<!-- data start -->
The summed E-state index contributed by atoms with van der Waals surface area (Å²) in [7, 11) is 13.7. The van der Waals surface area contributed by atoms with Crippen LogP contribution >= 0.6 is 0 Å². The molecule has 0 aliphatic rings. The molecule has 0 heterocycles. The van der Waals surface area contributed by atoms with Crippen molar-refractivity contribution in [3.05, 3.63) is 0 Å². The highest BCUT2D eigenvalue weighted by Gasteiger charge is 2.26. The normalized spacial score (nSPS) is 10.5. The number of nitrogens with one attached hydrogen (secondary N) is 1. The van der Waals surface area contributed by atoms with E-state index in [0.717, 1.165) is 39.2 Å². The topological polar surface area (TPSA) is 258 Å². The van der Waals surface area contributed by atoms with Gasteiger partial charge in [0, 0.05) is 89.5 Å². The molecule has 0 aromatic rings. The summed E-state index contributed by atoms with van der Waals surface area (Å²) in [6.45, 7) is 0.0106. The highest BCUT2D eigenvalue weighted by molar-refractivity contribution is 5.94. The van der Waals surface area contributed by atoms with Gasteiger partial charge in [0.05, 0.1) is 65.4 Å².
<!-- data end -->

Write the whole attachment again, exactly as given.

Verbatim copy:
The summed E-state index contributed by atoms with van der Waals surface area (Å²) in [7, 11) is 13.7. The van der Waals surface area contributed by atoms with Crippen LogP contribution >= 0.6 is 0 Å². The molecule has 0 aliphatic rings. The molecule has 0 heterocycles. The van der Waals surface area contributed by atoms with Crippen molar-refractivity contribution in [3.05, 3.63) is 0 Å². The highest BCUT2D eigenvalue weighted by Gasteiger charge is 2.26. The normalized spacial score (nSPS) is 10.5. The number of nitrogens with one attached hydrogen (secondary N) is 1. The van der Waals surface area contributed by atoms with E-state index in [0.717, 1.165) is 39.2 Å². The topological polar surface area (TPSA) is 258 Å². The van der Waals surface area contributed by atoms with Gasteiger partial charge in [0, 0.05) is 89.5 Å². The molecule has 0 aromatic rings. The summed E-state index contributed by atoms with van der Waals surface area (Å²) in [6.45, 7) is 0.0106. The highest BCUT2D eigenvalue weighted by molar-refractivity contribution is 5.94. The van der Waals surface area contributed by atoms with Gasteiger partial charge in [0.05, 0.1) is 65.4 Å².